September 5, 2015


A dapper, 95 year-old man in the independent living complex, William always greeted me warmly. After his wife died some years ago, he started taking care of another woman, a widow. They were good friends and he became protective of her. Then she passed away, too.

Well-turned-out before leaving the apartment, he was always pressed and stylish, delivering a charming, "Hello!" to all encountered.

Recently, though, he began slipping away to inside his own head, as people do. Someone must have alerted family that he wasn’t independent any more. My mom noting, “William is so lost now.”

His belongings were pared, one last time, into a shared room down the hall from my dad in the nursing home. As I walked past his door a couple of weeks ago, he was sitting on the end of his bed, waiting for an aid to finish dressing him. Now turned out in a cardigan and easy to pull on pants.

When I arrived yesterday, he was shlumped in a wheelchair in the community room. Head down, sleeping. Or at least he had his eyes closed as the TV dribbled daytime programming. There was a rubber-handled lever, like a small silver and black baton, on the floor next to him. I brought it to the nurses’ station and told them I thought it came from his wheelchair. They nodded knowingly and set it on the counter.

Later, on my way out, he was in the exact same position.

August 24, 2015

Being Mortal: Review and Thoughts

For years, I've read and admired Atul Gawande, an accomplished surgeon-plus-staff writer at The New Yorker magazine. This morning, I finished reading his most recent book: Being Mortal, Medicine and What Matters in the End (2014, Metropolitan Books).

Being Mortal should be required reading. Yes, the title sounds like a downer and, yes, it doesn't have that sexy summer reading ring to it. Please know, however, that Gawande is a terrific story teller and weaves medical conditions and research findings into absorbing and deceptively entertaining chapters.

Gawande isn't telling us anything we don't already (intellectually) know about our mortality rate. It's 100%. He excels, however, by briskly and expertly guiding readers through the historical trends and philosophical perspectives, as well as the medical advancements and societal responses, that undermine how we really want to live and die.

For long-time readers of  his New Yorker articles, some of the case studies will be familiar. Now, helpfully, they are part of a larger narrative regarding family dynamics and medical professionals who, while well-trained to treat, do not know when to stop and many times equate death with failure, rather than an inevitable outcome.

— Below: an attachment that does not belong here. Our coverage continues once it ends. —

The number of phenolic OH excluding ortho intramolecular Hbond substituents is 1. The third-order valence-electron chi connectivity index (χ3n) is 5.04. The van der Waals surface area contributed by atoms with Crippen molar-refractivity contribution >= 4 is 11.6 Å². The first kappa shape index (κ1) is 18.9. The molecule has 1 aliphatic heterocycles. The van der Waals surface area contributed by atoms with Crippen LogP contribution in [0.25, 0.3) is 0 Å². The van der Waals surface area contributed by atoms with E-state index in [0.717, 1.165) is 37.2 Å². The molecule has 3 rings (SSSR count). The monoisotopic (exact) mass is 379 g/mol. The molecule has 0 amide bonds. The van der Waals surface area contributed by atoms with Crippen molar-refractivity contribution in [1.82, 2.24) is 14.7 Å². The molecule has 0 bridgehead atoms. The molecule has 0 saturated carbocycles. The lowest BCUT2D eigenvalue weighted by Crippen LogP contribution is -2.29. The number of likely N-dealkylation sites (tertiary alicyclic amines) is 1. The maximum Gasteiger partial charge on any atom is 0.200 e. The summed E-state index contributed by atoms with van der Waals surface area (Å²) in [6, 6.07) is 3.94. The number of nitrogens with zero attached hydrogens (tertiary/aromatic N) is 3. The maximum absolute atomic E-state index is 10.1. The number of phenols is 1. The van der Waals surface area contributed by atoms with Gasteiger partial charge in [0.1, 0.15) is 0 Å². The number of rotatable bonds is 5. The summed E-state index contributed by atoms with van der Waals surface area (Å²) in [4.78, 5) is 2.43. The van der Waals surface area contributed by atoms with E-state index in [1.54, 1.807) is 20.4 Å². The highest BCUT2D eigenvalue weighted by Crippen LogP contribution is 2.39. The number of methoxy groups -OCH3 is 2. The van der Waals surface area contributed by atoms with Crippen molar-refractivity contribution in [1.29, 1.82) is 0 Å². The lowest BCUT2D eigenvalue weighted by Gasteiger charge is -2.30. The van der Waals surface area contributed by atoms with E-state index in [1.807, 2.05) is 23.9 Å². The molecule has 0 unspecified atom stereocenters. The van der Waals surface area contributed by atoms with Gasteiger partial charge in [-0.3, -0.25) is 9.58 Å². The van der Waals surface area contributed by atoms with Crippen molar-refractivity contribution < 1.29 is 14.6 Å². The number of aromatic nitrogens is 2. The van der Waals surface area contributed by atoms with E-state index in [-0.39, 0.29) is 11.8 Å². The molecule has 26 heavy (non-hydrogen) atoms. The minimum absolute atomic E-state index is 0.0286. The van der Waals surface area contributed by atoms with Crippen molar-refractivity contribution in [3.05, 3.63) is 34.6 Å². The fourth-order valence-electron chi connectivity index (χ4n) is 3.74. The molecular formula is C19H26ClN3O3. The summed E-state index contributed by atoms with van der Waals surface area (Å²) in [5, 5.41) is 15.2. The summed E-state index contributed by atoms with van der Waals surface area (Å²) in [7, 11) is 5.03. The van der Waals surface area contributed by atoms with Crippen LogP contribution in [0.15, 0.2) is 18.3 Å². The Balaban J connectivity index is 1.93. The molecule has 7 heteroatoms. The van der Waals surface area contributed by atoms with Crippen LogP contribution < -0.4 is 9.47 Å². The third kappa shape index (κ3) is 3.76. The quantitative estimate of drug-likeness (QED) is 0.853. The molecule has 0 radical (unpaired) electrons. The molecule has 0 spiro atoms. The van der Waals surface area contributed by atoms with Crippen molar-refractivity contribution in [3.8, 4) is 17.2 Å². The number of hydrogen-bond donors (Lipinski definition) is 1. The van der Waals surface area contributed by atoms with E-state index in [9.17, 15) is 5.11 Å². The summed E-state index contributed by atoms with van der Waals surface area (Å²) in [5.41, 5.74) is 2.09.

What do I bring to the table as a reviewer and one who recommends this book? In no particular order, first-hand experience with:

August 16, 2015

Shot by police, reflections 40 years on.

In light of recent media coverage regarding police shootings, I found myself thinking about a long-ago tragedy, from the perspective of middle-age.
- - - - - - - -

I've written dozens of stories and essays. Most sit in a file cabinet. While this young man and his family were a big part of my grade school years and exist on paper in the cabinet, I never wrote about his death. Today, I’m older than his parents were at the time and my children are older than he was when he died.

Patrick Fitzgerald had a younger brother and two younger sisters. One sister was my age and we played often at each other's homes. One summer in particular, we wrote snail mail letters back and forth, drawing flowers and stars on the envelopes. Each time I dropped a letter in the mailbox, I’d phone her on the rotary and we’d giggle excitedly about our ‘secret’ messages that took at least two days to arrive. I’d forgotten how we had to have patience.

When junior high arrived, our letters fell off and we hung out like teenagers do. Parents faded into the background and our new world orbited around boy-drama, make-up application, sneaking cigarettes, and much more. We felt a false safety in numbers and in our town.

For me, finding this article after 40 years was a bit of a shock. So matter-of-fact, so final, and so one-sided. It is at once timeless and heartbreaking:

August 15, 2015

Zen and the Art of Dying Well

As someone involved in these areas, both personally as well as serving on a municipal task force regarding seniors, I strongly recommend this thoughtful article from August 14th's New York Times:

Zen and the Art of Dying Well
credit: Wendy MacNaughton

"That’s why the project’s goal is not to increase the number of beds at the Guest House or to buy more houses, but to spread the idea of dying in this way."

June 20, 2015

Chicago Cartoons

The bullet tore into his neck and knocked him backwards. On a landing between floors, he gripped the wound and staggered down the stairs, trying to outrun what just happened. His race ended on the linoleum outside Geneva’s door.

Renting an apartment near the building’s entrance was good when carrying groceries or kids, but bad when people partied late on the stoop. She’d spent years inside providing child care. Mothers working the night shift, her bread and butter, had to put their babies someplace safe while they cleaned offices and filled catalog orders. The bedroom held three small cots for little sleepers. Geneva was known for allowing sniffles, low fevers, and an occasional extra baby, in a pinch.

Used to neighborhood gunfire after dark, tonight’s commotion sounded different.